What is it about creative people that brings out the clutter? Not every creative has a clutter problem but the majority of the ones I know could use a clutter intervention. The creative process tends to create a lot of detritus that usually gets left behind as soon as the next project is on the horizon. At a certain point the clutter reaches a tipping point (sometimes literally!) and it’s time to clean things up. Fortunately, there are some creative solutions to the clutter problem that everyone will love.

Make your workstation a display

If you’re anything like me then your working area is probably the nucleus of the clutter universe. Everything starts here and slowly spreads to other areas of the home. Before you know it crafting supplies are showing up in the guest bathroom with no explanation. One way to combat the expanding clutter is to fashion a stylish workstation that has a place for everything. I’m big into recycling, so I like the idea of making cubbyholes out of things that would otherwise go in the trash. For example, if you have a bunch of old coffee cans and some wood you can fashion an awesome cubby matrix to hang on the wall. Decorate the outside of the cans, fashion the wood into a square frame, and stick the cans in sideways with the open ends facing you. Then you have neat little round spaces to hold everything from yarn to scrapbooking supplies. Use this as inspiration to come up with more ways you can repurpose items into fun storage for your workspace.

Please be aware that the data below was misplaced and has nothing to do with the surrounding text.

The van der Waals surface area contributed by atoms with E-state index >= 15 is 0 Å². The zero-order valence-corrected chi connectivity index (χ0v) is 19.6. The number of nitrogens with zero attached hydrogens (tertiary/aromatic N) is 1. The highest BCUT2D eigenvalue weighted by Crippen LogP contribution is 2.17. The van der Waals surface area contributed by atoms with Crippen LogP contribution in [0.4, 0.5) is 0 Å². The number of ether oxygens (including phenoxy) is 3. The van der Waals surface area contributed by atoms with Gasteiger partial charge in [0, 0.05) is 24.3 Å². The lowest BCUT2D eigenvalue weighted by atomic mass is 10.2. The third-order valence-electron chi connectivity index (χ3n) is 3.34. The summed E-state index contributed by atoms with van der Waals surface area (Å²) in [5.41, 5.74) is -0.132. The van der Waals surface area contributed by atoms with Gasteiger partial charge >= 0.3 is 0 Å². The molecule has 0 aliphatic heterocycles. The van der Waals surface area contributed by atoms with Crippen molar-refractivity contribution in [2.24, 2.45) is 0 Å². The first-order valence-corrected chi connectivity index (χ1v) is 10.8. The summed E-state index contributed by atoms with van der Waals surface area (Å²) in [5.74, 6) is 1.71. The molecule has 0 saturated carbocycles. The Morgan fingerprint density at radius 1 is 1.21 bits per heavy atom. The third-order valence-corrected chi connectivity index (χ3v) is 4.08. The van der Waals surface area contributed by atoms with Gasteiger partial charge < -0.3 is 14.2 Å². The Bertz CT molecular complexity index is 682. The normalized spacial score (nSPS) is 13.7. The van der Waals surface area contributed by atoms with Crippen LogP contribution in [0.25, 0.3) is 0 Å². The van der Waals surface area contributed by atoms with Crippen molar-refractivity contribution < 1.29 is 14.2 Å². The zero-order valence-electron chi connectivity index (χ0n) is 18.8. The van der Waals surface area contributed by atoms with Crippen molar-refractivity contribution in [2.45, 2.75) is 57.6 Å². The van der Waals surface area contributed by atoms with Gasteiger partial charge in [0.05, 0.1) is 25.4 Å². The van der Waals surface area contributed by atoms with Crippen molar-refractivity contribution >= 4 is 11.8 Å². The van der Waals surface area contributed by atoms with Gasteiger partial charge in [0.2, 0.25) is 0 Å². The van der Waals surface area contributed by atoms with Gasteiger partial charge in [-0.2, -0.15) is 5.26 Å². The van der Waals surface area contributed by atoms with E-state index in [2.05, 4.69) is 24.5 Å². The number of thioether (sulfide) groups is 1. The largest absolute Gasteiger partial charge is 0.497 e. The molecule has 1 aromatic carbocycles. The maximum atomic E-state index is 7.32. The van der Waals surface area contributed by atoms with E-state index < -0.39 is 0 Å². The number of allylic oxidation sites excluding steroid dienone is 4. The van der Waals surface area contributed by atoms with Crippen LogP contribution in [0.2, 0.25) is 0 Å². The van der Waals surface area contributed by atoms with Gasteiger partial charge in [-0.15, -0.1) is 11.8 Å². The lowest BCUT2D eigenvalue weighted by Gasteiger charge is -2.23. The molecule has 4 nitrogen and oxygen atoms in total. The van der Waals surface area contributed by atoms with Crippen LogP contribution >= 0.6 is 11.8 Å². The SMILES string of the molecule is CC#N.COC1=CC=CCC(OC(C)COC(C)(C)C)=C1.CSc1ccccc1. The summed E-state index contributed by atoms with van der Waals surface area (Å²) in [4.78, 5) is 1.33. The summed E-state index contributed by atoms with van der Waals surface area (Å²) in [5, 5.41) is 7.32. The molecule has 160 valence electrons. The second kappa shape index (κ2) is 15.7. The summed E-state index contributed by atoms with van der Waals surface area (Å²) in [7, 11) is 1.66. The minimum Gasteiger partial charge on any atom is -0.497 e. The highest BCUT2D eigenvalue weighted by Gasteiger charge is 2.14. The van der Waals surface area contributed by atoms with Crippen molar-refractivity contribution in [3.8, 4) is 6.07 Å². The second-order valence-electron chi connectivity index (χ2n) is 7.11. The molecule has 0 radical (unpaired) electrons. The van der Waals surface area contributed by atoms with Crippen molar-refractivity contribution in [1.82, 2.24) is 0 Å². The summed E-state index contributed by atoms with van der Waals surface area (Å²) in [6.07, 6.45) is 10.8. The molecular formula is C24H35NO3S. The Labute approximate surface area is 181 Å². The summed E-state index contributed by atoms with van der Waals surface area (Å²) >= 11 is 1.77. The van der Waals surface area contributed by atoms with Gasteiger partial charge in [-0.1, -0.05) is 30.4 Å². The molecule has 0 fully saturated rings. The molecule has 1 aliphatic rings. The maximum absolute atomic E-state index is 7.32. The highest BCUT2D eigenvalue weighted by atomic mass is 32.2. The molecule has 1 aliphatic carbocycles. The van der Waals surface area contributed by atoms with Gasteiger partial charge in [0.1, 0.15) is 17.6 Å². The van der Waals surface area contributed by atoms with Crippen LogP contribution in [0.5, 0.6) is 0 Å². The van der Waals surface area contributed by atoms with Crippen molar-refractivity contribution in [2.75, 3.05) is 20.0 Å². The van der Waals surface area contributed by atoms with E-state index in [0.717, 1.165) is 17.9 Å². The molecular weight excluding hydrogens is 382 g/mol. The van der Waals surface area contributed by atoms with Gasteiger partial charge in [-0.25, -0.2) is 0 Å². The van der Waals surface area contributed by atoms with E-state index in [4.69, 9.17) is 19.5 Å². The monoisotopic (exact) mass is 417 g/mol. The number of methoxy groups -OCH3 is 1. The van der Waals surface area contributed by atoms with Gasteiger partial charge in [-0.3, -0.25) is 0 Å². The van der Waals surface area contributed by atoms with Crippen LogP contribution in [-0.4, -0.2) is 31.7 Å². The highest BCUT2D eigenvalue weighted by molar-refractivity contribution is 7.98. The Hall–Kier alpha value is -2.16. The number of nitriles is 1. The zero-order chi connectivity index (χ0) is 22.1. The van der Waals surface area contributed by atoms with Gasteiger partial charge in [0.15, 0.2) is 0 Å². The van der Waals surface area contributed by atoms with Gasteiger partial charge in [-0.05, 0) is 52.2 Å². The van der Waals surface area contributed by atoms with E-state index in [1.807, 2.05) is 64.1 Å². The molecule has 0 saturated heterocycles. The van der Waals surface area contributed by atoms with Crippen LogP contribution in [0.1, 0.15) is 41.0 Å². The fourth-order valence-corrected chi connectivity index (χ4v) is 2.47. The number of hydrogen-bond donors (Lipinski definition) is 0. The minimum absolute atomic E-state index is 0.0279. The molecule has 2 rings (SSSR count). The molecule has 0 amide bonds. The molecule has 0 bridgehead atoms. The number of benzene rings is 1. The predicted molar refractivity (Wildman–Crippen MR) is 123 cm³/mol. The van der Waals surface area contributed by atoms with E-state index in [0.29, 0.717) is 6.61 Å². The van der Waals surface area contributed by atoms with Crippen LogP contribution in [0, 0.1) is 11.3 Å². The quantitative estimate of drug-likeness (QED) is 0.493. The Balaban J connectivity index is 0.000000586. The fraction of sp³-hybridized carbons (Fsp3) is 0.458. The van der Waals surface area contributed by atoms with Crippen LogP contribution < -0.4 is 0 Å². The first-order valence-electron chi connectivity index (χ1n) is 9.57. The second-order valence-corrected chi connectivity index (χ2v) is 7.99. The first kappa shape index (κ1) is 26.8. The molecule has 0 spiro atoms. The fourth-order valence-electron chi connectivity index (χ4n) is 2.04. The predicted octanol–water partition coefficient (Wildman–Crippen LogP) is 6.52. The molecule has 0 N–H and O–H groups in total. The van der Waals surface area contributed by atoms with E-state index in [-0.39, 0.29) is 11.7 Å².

Get your creative juices flowing

Have you ever been in a creative rut? You’ve been plugging away at various fun projects and all the sudden you have no ideas for what’s next. Or, maybe you’re right in the middle of a project and inspiration up and walks out the door. In these cases it’s usually good to find a small distraction until the creativity comes back. "Decluttering" is the perfect mindless activity to do when you find yourself in this kind of situation. Get up from whatever you’re doing and start getting the clutter under control. You can even set a timer so you know when it’s time to get back to work. Most of the time, you’ll be hit with a burst of creativity that will take you back to work anyway. Work these “creative clutter breaks” into your daily schedule and you’ll be surprised at how many new and neat ideas you stumble across when your mind is elsewhere.

Clutter doesn't need to go hand in hand with creativity. If you’re stuck in a cluttered mess use these ideas to get it under control.

Author’s bio: Lisa is a guest author and crafter. She also helps people organize their storage units all across the United States. She is currently working on storage units in storage units in ColoradoSprings and storage units in Tallahassee.

Note: All information is the opinion of the"Guest Post" author, unless otherwise noted. Crochetoholic'x Place does not guarantee or may not agree with any of the material covered in this article.